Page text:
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Do People Change?

posted: 6.25.12 by archived

In first-year writing classes, we ask students to have life stories and opinions, and we expect these compositions to be confidently articulated (most of the time). These stories and arguments, in a way, construct our students—for us and, sometimes, for themselves. But many first-year students are very young—by the measures of age, as well as educational and life experience.  This has always struck me as a problem: Are first-year students ready to be?

The easy answer is that we are all changing all the time, in major and minor ways. But I believe that this isn’t completely true—that changing is hard, particularly changing beliefs and attitudes. So today’s post is about changing.

I want to write about the death of Adam Yauch of the Beastie Boys. I’ve been a fan of the group for a long time, starting with the album Paul’s Boutique. While I was never a great fan of the band’s first album, Licensed To Ill, I thought it was an interesting curiosity. (The album featured songs like “Fight For Your Right (To Party).”)  As I got older, the early albums seemed even more embarrassing, as did the apocryphal stories of the band’s behavior in that era—making fun of fans with disabilities, drinking heavily, insulting women, and making homophobic jokes.  In a way, Adam Yauch and the rest of the group acted like nightmare first-year students, the type of students Lad Tobin and others have written about in sensitive and nuanced ways, and that I myself have tried to understand, but who still prove highly problematic to me (in part because they reflect what I think may have been the worst parts of myself as a teenager and as an undergraduate). My point here, however, is that Adam Yauch changed. As Mark Richardson recently wrote in Pitchfork, Yauch “offered a relatable blueprint for growing up, in both his art and his life.”  As Richardson notes, in the song “Sure Shot,” written eight years after “Fight For Your Right (To Party),” Yauch rapped that “this disrespecting women has got to be through,” basically coming full circle from his misogynistic rhymes on Licensed To IllKathleen Hanna has also noted that the Beastie Boys apologized for past homophobic lyrics in a 1999 letter to Time Out New York, writing that “time has healed our stupidity.”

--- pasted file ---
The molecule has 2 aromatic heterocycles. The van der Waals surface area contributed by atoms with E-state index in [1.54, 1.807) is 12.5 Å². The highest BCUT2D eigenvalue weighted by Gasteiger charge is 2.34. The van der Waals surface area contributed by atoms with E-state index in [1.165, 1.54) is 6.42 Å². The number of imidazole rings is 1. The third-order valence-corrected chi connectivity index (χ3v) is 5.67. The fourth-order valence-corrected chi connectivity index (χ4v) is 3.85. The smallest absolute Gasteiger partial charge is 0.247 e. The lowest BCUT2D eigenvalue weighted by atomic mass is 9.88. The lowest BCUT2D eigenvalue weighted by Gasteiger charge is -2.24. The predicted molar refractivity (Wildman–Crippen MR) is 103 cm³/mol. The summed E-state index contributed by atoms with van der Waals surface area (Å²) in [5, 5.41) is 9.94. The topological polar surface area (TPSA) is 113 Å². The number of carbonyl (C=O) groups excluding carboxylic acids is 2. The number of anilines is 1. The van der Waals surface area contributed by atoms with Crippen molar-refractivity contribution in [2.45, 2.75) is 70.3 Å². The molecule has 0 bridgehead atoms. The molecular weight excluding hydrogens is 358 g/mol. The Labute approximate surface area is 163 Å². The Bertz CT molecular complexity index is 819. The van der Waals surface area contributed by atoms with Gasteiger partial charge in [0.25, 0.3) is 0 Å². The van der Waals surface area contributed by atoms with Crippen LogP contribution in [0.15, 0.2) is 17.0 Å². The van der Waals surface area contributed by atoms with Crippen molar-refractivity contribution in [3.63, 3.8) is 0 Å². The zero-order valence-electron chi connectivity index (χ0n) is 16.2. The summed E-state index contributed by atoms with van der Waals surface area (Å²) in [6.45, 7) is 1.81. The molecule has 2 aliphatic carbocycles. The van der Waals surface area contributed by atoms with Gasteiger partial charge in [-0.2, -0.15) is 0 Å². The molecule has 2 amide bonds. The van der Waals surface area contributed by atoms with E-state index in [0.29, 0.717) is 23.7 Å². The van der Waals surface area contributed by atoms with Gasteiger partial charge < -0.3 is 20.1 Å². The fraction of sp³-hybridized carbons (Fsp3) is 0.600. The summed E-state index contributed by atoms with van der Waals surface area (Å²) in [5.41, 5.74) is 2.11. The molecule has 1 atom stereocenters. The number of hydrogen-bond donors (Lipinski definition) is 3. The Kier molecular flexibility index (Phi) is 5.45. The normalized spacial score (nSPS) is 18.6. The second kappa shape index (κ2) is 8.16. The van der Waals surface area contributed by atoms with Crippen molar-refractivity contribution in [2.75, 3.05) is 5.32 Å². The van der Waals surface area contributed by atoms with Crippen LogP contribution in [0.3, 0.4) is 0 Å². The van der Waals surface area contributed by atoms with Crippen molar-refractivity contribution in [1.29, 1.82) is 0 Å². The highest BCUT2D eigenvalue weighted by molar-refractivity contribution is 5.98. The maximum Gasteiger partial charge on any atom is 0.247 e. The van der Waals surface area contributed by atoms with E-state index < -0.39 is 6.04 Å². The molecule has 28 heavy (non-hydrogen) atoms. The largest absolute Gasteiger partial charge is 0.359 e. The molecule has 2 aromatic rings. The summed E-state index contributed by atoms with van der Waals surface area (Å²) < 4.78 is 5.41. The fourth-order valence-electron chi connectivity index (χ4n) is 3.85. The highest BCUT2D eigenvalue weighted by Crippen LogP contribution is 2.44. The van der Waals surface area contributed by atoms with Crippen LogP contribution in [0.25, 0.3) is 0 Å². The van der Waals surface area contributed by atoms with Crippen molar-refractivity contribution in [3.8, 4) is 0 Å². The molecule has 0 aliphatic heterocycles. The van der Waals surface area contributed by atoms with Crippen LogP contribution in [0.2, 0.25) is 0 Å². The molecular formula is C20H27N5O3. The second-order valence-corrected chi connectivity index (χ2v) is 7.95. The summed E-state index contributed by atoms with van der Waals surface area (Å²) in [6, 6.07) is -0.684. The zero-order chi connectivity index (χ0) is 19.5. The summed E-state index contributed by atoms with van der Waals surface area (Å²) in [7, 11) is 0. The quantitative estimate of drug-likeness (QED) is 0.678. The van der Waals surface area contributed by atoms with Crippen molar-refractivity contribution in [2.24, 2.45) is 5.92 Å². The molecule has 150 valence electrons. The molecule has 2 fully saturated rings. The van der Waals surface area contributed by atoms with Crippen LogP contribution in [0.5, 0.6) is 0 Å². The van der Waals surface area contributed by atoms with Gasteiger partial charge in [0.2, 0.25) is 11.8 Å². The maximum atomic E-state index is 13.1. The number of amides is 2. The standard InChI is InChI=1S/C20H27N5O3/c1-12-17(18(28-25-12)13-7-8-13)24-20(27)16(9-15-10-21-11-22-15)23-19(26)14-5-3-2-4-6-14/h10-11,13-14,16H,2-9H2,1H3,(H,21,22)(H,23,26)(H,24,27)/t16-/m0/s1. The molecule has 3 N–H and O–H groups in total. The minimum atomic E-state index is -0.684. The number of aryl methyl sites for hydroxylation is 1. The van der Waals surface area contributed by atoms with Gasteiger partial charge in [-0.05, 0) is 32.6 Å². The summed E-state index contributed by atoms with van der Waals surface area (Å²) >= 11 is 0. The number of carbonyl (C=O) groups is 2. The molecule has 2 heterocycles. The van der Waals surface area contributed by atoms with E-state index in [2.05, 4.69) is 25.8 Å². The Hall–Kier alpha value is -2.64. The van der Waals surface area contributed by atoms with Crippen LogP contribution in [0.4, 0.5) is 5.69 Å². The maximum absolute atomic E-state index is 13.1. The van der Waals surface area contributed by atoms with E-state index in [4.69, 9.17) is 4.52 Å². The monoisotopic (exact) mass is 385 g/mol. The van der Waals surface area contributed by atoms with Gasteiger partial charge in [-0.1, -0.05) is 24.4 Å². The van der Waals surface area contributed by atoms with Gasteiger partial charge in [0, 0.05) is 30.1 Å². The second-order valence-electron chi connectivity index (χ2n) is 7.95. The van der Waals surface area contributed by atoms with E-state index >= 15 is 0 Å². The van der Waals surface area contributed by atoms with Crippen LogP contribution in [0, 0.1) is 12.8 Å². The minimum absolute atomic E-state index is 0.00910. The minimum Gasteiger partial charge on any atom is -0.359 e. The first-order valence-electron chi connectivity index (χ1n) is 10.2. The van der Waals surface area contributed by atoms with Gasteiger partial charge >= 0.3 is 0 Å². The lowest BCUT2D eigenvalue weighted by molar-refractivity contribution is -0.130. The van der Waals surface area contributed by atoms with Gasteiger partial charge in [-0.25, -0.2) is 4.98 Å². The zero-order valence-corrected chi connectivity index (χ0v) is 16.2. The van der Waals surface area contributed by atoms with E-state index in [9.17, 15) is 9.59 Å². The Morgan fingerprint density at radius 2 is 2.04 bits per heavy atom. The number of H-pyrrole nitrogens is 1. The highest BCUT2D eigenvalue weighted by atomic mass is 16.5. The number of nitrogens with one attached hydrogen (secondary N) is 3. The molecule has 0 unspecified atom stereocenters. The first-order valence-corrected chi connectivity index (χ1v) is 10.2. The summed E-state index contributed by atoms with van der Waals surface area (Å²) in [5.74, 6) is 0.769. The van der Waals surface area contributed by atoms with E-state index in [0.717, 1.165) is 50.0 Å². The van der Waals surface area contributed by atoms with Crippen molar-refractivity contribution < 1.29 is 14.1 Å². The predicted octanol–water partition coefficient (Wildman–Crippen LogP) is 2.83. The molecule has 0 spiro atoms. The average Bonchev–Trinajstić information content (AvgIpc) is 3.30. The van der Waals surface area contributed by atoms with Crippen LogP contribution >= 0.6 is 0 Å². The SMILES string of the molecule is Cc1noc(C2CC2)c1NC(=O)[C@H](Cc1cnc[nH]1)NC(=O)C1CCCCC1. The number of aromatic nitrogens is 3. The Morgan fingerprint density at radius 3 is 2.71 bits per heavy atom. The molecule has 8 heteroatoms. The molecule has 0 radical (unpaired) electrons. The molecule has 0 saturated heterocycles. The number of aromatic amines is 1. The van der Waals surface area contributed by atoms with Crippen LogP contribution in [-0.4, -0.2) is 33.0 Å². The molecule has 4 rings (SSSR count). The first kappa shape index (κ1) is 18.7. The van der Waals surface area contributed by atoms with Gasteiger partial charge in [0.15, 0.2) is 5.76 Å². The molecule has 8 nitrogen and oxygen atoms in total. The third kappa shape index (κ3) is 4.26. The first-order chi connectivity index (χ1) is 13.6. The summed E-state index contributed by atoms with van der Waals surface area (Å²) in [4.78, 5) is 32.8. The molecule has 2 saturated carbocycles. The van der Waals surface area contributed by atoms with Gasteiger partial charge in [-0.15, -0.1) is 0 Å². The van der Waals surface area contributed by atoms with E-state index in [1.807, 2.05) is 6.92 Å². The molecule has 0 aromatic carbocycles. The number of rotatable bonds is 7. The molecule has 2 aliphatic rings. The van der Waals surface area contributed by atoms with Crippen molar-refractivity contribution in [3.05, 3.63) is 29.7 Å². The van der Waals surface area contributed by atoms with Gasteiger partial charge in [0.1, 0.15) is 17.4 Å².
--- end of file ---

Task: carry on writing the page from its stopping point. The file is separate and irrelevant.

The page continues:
Yauch’s passing is sad, but his example is also empowering and motivating: We all can change. Who we are at 19 is not who we have to be at 20, or 29, or 39. I think this is an important lesson for writing teachers, shaking a bit of our sureness when we ask students to confidently declare who they are and what they believe in their first semester of their first year of college. I plan to talk about this example with my first-year students, and with my fellow teachers, perhaps as a way to foreground the inevitability that we will make mistakes, and that each of us can look back on parts of our past and wish we could erase them. But maybe the key to composing a changing self is to take responsibility for all of who we have been, as we also make space for who we might become.

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Categories: Jay Dolmage, Uncategorized
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